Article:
PUTRAJAYA (July 27): A three-member Court of Appeal bench today dismissed an appeal by senior lawyer Datuk V.K. Lingam, who had been struck off the rolls of the Malaysian Bar from practising law since November 2015 over allegations of misconduct in relation to a controversial videotape over the appointment of judges.
Following the decision, Lingam cannot continue practising law in Malaysia.
Justice Datuk Lee Swee Seng ruled that there was no breach of natural justice as alleged by Lingam in his appeal of not being able to attend the disciplinary board proceedings as the disciplinary committee hearings had in the past granted adjournments to his request.
"The argument that the taped recording was tampered with cannot hold as the persons who taped it — Loh Gwo Burne and his father — said it was the recording of the event and conversation at Lingam's house.
"Furthermore, he (Lingam) never denied that the conversation with the other person on the phone took place or that he was boasting to the Loh's. As such, we find there is no merit in this appeal and the decision by the High Court is affirmed," the judge said.
“We are finding that the conduct was unbecoming of a lawyer and also undermining the process of the country's judicial system. As such, we find there is no merit in this appeal and the decision by the High Court is affirmed," the judge said.
Justice Lee, who sat with Justices Datuk Lee Heng Cheong and Datuk Hashim Hamzah, also ordered Lingam pay costs of RM30,000 to the Malaysian Bar.
Lingam, who was present in the online proceedings, was represented by counsel R Thayalan, while the Malaysian Bar was represented by Razlan Hadri Zulkifli, Kwan Will Sen and James Khong.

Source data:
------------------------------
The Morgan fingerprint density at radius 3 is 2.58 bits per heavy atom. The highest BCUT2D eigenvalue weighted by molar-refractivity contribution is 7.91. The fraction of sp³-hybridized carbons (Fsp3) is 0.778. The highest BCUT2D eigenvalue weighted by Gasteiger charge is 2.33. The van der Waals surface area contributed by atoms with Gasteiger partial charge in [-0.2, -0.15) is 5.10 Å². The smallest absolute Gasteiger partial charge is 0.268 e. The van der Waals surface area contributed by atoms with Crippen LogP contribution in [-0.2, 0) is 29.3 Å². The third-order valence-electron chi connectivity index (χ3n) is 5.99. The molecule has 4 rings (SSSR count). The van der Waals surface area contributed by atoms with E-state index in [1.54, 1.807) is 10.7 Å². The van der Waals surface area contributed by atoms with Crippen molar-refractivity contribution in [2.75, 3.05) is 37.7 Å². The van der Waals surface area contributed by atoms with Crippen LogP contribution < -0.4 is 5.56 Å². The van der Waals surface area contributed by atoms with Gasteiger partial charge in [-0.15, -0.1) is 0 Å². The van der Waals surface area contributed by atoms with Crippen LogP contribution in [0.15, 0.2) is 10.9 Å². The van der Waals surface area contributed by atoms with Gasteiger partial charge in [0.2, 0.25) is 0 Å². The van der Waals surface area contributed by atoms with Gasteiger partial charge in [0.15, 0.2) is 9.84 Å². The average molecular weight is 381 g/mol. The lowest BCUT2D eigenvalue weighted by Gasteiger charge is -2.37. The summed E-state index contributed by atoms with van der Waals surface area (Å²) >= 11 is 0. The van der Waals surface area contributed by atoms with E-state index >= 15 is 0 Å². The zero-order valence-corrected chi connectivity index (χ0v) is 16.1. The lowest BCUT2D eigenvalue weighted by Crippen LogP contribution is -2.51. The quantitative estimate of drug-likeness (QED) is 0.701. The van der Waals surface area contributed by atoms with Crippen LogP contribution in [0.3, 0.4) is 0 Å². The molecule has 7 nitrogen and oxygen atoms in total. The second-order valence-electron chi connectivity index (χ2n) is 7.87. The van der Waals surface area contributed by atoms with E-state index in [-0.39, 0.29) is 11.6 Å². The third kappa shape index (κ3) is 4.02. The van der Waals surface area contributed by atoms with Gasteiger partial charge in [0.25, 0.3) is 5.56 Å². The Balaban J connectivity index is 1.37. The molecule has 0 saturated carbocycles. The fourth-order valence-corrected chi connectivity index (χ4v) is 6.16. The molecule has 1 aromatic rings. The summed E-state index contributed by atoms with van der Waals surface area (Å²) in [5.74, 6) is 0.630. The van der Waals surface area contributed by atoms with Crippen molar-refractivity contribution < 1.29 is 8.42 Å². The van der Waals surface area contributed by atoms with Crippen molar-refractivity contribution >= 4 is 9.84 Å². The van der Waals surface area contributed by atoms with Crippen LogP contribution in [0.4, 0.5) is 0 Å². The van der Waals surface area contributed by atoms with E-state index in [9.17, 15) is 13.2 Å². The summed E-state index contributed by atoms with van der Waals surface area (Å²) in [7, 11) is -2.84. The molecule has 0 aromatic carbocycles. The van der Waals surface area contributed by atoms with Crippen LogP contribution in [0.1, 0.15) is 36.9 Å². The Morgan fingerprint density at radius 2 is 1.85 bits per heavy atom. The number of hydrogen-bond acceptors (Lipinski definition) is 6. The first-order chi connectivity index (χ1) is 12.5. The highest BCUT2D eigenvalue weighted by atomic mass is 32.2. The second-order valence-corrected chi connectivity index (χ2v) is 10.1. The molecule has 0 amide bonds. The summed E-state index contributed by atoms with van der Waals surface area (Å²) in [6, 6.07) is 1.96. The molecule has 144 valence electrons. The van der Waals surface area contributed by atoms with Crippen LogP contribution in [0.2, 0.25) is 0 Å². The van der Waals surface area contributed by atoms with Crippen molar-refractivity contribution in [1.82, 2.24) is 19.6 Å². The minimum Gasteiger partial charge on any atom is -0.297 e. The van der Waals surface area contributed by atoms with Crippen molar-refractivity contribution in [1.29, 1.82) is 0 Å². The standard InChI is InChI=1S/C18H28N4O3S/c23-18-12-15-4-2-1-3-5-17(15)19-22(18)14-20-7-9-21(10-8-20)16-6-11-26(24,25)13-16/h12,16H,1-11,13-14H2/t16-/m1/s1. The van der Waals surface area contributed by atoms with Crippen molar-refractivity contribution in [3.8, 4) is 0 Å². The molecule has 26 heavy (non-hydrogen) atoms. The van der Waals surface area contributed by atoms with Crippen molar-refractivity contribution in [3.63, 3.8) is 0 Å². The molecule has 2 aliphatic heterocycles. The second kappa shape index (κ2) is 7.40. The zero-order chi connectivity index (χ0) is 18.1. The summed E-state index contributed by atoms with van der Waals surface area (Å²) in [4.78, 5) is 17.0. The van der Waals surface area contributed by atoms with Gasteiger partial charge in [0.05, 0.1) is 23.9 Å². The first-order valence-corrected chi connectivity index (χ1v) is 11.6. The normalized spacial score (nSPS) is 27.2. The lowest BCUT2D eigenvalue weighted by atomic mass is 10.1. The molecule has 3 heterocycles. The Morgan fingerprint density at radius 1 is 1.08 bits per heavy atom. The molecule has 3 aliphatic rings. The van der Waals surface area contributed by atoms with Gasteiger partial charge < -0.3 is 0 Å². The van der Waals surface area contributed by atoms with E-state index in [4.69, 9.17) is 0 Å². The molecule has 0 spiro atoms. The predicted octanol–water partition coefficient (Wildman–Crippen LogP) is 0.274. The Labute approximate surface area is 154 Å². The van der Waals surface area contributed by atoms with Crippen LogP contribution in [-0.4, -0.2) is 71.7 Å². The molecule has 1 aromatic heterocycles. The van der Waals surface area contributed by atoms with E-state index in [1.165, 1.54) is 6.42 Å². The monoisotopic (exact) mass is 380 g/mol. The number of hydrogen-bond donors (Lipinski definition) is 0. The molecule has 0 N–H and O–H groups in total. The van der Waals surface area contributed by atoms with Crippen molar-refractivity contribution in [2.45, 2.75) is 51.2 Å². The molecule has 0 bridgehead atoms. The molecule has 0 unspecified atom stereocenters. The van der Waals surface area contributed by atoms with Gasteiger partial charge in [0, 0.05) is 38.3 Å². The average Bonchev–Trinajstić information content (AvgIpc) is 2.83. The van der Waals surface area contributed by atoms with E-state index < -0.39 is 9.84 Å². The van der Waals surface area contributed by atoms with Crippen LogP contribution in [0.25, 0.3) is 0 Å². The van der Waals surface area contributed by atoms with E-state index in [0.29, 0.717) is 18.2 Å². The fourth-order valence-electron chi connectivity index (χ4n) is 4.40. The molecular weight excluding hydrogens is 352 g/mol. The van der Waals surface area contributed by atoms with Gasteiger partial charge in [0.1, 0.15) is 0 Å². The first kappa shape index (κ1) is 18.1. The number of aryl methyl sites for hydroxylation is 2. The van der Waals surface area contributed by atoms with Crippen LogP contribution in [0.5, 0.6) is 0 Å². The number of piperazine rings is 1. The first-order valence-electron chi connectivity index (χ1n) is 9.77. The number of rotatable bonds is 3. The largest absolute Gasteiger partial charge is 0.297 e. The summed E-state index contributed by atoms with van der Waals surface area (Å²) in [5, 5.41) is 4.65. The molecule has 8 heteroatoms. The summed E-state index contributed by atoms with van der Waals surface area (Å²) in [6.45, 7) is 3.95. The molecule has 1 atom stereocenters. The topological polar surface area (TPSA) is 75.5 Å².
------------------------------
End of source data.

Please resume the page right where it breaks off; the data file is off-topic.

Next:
The senior lawyer was trying to set aside the disciplinary board's decision in November 2015 to strike him off the rolls of advocates and solicitors for misconduct in relation to allegedly interfering with judicial appointments in the country.
The disciplinary committee of the bar in 2014 found him guilty and only intended to fine and suspend him for a period of two years, but this was overruled by the disciplinary board.
Lingam, whose real name is Kanagalingam Vellupillai, went on to file a judicial review over the board's decision.
However, the High Court dismissed his challenge.
The allegation concerns a video recording made by Gwo Burne of a telephone conversation between Lingam and another person, who was later determined to be then Chief Judge of Malaya Tun Ahmad Fairuz Abdul Halim.
RCI held in 2008 found 'sufficient evidence of misbehaviour'
A Royal Commission of Inquiry (RCI) was held in 2008 as a result of the release of the videotape and the five-member bench ruled that the video was authentic, that the other person on the other line in the telephone conversation was Ahmad Fairuz, and that there was “sufficient evidence of misbehaviour”.
The RCI also recommended that Lingam be investigated under the Sedition Act, Legal Profession Act, Official Secrets Act and the Penal Code.
Besides the allegation of judicial fixing, the Federal Court also sentenced Lingam to six months' jail for contempt of court for an affidavit accusing a Federal Court judge of plagiarism. He never served the sentence as Lingam is presently overseas.
Razlan, who appeared for the Bar, said this was the right decision made by the Court of Appeal in upholding the High Court's decision.
“However, Lingam has an opportunity to file leave for an appeal to the Federal Court if he wishes,” said the lawyer when contacted by theedgemarkets.com.
Lingam can file an appeal within 30 days of today's decision.
Meanwhile, Lingam's counsel Thayalan said he had received instructions to appeal the matter at the Federal Court.